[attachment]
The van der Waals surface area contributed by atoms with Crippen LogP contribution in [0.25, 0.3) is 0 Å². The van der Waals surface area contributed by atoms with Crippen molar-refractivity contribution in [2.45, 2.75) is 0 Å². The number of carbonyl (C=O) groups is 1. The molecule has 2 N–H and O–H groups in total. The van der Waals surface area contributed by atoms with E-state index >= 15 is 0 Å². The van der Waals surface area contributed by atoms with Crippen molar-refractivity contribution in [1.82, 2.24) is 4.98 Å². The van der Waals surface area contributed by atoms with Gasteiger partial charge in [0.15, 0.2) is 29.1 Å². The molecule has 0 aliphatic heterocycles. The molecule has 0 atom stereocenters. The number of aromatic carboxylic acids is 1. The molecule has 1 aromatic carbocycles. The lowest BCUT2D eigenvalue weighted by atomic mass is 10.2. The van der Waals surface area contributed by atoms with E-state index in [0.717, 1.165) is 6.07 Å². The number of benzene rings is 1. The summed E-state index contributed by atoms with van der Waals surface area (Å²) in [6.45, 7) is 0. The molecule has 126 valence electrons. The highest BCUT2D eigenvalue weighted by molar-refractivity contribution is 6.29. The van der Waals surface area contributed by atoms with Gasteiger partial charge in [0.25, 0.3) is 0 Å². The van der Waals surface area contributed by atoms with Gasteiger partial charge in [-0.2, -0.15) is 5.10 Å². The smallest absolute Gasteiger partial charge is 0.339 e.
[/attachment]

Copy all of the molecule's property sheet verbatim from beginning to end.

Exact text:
The van der Waals surface area contributed by atoms with Crippen LogP contribution in [0.25, 0.3) is 0 Å². The van der Waals surface area contributed by atoms with Crippen molar-refractivity contribution in [2.45, 2.75) is 0 Å². The number of carbonyl (C=O) groups is 1. The molecule has 2 N–H and O–H groups in total. The van der Waals surface area contributed by atoms with E-state index >= 15 is 0 Å². The van der Waals surface area contributed by atoms with Crippen molar-refractivity contribution in [1.82, 2.24) is 4.98 Å². The van der Waals surface area contributed by atoms with Gasteiger partial charge in [0.15, 0.2) is 29.1 Å². The molecule has 0 aliphatic heterocycles. The molecule has 0 atom stereocenters. The number of aromatic carboxylic acids is 1. The molecule has 1 aromatic carbocycles. The lowest BCUT2D eigenvalue weighted by atomic mass is 10.2. The van der Waals surface area contributed by atoms with E-state index in [0.717, 1.165) is 6.07 Å². The number of benzene rings is 1. The summed E-state index contributed by atoms with van der Waals surface area (Å²) in [6.45, 7) is 0. The molecule has 126 valence electrons. The highest BCUT2D eigenvalue weighted by molar-refractivity contribution is 6.29. The van der Waals surface area contributed by atoms with Gasteiger partial charge in [0.25, 0.3) is 0 Å². The van der Waals surface area contributed by atoms with Gasteiger partial charge in [-0.2, -0.15) is 5.10 Å². The smallest absolute Gasteiger partial charge is 0.339 e.